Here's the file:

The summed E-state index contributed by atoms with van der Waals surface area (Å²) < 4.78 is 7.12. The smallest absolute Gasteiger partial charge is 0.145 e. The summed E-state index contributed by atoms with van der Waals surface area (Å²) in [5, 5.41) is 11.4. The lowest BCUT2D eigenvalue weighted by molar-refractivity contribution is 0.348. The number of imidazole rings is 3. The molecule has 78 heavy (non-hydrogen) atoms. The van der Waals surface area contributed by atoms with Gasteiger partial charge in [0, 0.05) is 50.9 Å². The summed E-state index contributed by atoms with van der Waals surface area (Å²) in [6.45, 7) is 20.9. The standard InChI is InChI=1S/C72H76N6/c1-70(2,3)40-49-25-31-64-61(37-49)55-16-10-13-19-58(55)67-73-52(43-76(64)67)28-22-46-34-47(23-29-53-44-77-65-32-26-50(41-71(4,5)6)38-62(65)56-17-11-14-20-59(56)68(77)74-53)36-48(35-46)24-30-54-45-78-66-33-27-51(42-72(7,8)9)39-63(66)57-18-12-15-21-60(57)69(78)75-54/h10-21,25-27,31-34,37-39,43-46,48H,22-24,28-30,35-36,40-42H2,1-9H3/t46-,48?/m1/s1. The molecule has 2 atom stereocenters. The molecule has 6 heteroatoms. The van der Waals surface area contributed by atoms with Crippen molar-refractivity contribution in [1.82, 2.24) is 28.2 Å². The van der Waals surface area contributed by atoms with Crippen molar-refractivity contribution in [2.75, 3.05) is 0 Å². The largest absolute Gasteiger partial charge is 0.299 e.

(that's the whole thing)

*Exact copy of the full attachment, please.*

The summed E-state index contributed by atoms with van der Waals surface area (Å²) < 4.78 is 7.12. The smallest absolute Gasteiger partial charge is 0.145 e. The summed E-state index contributed by atoms with van der Waals surface area (Å²) in [5, 5.41) is 11.4. The lowest BCUT2D eigenvalue weighted by molar-refractivity contribution is 0.348. The number of imidazole rings is 3. The molecule has 78 heavy (non-hydrogen) atoms. The van der Waals surface area contributed by atoms with Gasteiger partial charge in [0, 0.05) is 50.9 Å². The summed E-state index contributed by atoms with van der Waals surface area (Å²) in [6.45, 7) is 20.9. The standard InChI is InChI=1S/C72H76N6/c1-70(2,3)40-49-25-31-64-61(37-49)55-16-10-13-19-58(55)67-73-52(43-76(64)67)28-22-46-34-47(23-29-53-44-77-65-32-26-50(41-71(4,5)6)38-62(65)56-17-11-14-20-59(56)68(77)74-53)36-48(35-46)24-30-54-45-78-66-33-27-51(42-72(7,8)9)39-63(66)57-18-12-15-21-60(57)69(78)75-54/h10-21,25-27,31-34,37-39,43-46,48H,22-24,28-30,35-36,40-42H2,1-9H3/t46-,48?/m1/s1. The molecule has 2 atom stereocenters. The molecule has 6 heteroatoms. The van der Waals surface area contributed by atoms with Crippen molar-refractivity contribution in [1.82, 2.24) is 28.2 Å². The van der Waals surface area contributed by atoms with Crippen molar-refractivity contribution in [2.75, 3.05) is 0 Å². The largest absolute Gasteiger partial charge is 0.299 e.